Note: I am not associated with the Tor project, just an interested observer. I happen to be implementing a similar protocol for something else.
Because it needs to be resistant to compromised nodes. The reason for this that hidden service connection details (though not the server IP obviously, since all of this happens through Tor channels) are stored in directory servers which are randomly assigned each day. The choices of directory server are derived from a pseudo-random string 
SHA1(permanent-id | SHA1(time-period | descriptor-cookie | replica))
by taking taking hashes of the directory identity details and sorting, and then picking those that come after descriptor-id in the list.
The problem is that a malicious would-be directory can modify its own configuration so that its hash changes in order to gain responsibility for an arbitrary hidden service at some point in the future, since the descriptor-id values are predictable. This doesn't give them complete control, but they could perform DoS and traffic counting.
What was proposed last year, then, was to add a random element to the data being hashed so that it could not be predictable . In order to prevent there being a single point of failure (both from a reliability and security point of view), it was proposed to use a distributed random number generator. The way that this works is that while the master directory servers agree on the list of relays, they also generate a random value and use a bit-commitment protocol  to commit to it before the final value is generated in order that the last server to vote can't just keep generating random values until it finds one that gives it control of a given service.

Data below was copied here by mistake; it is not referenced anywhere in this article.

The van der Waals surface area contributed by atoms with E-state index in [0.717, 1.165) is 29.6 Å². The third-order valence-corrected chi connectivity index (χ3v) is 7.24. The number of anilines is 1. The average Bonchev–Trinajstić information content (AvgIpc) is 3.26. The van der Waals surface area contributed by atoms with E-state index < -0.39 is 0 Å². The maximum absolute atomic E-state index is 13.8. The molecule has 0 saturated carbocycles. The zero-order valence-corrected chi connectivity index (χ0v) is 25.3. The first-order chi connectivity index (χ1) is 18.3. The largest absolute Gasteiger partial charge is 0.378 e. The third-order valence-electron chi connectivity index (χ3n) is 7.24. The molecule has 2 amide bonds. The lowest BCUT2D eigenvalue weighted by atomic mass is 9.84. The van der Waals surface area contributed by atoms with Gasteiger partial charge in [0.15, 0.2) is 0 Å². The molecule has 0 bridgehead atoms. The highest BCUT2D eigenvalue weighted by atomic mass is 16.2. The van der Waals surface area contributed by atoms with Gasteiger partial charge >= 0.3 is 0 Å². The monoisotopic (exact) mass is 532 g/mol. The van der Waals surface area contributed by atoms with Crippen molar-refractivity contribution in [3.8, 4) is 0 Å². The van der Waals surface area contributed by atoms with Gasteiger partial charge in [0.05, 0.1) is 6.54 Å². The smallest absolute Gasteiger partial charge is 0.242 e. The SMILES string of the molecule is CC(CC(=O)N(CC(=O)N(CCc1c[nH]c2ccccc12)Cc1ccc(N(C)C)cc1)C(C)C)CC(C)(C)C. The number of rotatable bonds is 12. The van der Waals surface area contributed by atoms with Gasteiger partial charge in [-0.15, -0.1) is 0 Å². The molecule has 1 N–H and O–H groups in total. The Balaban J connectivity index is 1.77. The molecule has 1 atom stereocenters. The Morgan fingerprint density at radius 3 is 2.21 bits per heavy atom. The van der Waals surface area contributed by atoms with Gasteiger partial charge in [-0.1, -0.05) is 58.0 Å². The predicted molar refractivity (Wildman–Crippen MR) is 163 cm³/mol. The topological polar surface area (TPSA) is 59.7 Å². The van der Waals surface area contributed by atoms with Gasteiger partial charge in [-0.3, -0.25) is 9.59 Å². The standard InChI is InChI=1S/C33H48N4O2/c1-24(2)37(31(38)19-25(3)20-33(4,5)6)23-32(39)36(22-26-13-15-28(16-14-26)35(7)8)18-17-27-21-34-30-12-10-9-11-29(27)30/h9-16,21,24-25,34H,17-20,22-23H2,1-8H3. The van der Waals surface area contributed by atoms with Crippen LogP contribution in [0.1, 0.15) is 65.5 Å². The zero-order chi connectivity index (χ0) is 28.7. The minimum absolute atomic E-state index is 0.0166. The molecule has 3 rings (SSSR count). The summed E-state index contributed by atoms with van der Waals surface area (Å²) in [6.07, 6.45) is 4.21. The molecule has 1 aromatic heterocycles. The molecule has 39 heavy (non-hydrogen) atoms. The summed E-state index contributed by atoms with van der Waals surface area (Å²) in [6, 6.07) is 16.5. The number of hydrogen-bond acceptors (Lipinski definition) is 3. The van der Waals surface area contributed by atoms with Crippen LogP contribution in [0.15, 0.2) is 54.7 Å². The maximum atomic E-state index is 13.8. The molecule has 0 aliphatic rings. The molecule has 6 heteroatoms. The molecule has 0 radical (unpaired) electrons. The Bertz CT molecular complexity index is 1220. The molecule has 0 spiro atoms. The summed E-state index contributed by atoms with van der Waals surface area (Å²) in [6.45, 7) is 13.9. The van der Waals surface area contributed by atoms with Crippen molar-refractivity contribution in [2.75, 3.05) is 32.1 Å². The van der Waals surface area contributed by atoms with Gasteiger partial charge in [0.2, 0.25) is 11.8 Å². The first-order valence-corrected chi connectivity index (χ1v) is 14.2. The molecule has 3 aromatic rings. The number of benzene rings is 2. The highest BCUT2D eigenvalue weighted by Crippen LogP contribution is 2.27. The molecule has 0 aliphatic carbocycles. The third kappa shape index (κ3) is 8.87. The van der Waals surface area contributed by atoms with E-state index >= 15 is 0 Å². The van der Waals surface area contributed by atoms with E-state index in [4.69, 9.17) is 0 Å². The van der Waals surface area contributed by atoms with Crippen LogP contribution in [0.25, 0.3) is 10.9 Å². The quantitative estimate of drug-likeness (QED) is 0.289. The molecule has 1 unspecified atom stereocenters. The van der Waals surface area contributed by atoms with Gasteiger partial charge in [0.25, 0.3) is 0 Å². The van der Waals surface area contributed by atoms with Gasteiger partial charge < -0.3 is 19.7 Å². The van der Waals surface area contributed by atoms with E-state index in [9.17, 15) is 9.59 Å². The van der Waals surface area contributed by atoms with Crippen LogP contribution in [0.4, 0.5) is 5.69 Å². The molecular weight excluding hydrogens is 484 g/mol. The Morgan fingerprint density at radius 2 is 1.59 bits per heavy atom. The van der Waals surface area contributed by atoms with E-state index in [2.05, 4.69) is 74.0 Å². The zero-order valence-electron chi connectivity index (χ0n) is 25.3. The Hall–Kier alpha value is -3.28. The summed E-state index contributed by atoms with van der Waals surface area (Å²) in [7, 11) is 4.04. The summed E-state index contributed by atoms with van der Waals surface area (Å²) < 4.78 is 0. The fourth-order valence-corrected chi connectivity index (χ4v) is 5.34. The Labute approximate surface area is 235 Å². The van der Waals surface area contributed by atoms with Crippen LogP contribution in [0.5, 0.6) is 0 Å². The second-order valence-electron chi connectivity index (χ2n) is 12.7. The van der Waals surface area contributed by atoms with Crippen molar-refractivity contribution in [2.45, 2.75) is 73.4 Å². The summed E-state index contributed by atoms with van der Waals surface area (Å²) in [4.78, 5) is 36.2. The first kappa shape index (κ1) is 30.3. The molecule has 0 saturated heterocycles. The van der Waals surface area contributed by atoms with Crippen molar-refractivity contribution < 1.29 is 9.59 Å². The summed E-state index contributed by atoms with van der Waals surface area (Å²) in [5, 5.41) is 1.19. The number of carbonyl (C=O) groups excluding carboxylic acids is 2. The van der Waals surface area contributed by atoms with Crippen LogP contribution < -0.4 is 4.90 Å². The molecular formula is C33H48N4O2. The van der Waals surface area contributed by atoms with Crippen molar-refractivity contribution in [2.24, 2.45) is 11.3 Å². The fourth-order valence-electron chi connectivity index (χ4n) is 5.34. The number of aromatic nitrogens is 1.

The way that this happens, then, is that during the first half of the day the directories will include committed values with their votes on the network status. During this time everyone should get a copy of the committed value, which is generated by hashing a random string . Then, during the second half of the day, they reveal their chosen random values. The others can then hash the received value and compare it with what they were given before in order to make sure that they have not changed their random value in response to the other random values.
At the end of all this the revealed values get hashed together in a particular order and the resulting value is published and put into the descriptor-id by server operators and clients. You can't use one of those idQuantique etc. cards and call it a day because there's nothing to stop a compromised server from emitting random values that are favourable to an attacker, whereas this approach will still be unpredictable so long as at least one of the master directory servers is honest and takes part.
 Tor Rendezvous Specification
 Tor Proposal 250: Random Number Generation During Tor Voting
 Commitment scheme